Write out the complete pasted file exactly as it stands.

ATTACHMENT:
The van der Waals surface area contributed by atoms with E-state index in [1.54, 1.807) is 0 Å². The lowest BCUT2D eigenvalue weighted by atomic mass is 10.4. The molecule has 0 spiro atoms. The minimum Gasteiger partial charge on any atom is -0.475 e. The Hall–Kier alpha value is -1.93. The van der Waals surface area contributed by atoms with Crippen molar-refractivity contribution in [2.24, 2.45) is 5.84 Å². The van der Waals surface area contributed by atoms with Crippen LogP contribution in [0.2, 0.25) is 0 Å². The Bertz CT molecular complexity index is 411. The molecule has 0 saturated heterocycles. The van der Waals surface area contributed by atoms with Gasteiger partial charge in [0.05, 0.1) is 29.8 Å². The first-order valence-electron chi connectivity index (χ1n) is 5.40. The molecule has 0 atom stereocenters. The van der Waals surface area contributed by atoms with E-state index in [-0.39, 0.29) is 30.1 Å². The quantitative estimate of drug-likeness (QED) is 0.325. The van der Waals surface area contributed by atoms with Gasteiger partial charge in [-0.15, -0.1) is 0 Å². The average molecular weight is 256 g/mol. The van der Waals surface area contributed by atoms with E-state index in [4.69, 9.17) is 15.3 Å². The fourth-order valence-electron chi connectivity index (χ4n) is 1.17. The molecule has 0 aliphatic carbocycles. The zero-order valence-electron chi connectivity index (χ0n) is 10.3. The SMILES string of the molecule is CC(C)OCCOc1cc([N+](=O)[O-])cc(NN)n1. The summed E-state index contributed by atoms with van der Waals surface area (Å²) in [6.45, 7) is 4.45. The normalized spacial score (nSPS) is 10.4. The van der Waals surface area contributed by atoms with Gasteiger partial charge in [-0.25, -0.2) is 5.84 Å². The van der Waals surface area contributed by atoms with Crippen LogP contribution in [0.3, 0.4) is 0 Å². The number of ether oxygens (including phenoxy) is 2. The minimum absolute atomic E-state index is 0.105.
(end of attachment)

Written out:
The van der Waals surface area contributed by atoms with E-state index in [1.54, 1.807) is 0 Å². The lowest BCUT2D eigenvalue weighted by atomic mass is 10.4. The molecule has 0 spiro atoms. The minimum Gasteiger partial charge on any atom is -0.475 e. The Hall–Kier alpha value is -1.93. The van der Waals surface area contributed by atoms with Crippen molar-refractivity contribution in [2.24, 2.45) is 5.84 Å². The van der Waals surface area contributed by atoms with Crippen LogP contribution in [0.2, 0.25) is 0 Å². The Bertz CT molecular complexity index is 411. The molecule has 0 saturated heterocycles. The van der Waals surface area contributed by atoms with Gasteiger partial charge in [0.05, 0.1) is 29.8 Å². The first-order valence-electron chi connectivity index (χ1n) is 5.40. The molecule has 0 atom stereocenters. The van der Waals surface area contributed by atoms with E-state index in [-0.39, 0.29) is 30.1 Å². The quantitative estimate of drug-likeness (QED) is 0.325. The van der Waals surface area contributed by atoms with Gasteiger partial charge in [-0.15, -0.1) is 0 Å². The average molecular weight is 256 g/mol. The van der Waals surface area contributed by atoms with E-state index in [4.69, 9.17) is 15.3 Å². The fourth-order valence-electron chi connectivity index (χ4n) is 1.17. The molecule has 0 aliphatic carbocycles. The zero-order valence-electron chi connectivity index (χ0n) is 10.3. The SMILES string of the molecule is CC(C)OCCOc1cc([N+](=O)[O-])cc(NN)n1. The summed E-state index contributed by atoms with van der Waals surface area (Å²) in [6.45, 7) is 4.45. The normalized spacial score (nSPS) is 10.4. The van der Waals surface area contributed by atoms with Gasteiger partial charge in [-0.25, -0.2) is 5.84 Å². The van der Waals surface area contributed by atoms with Crippen LogP contribution in [0.3, 0.4) is 0 Å². The number of ether oxygens (including phenoxy) is 2. The minimum absolute atomic E-state index is 0.105.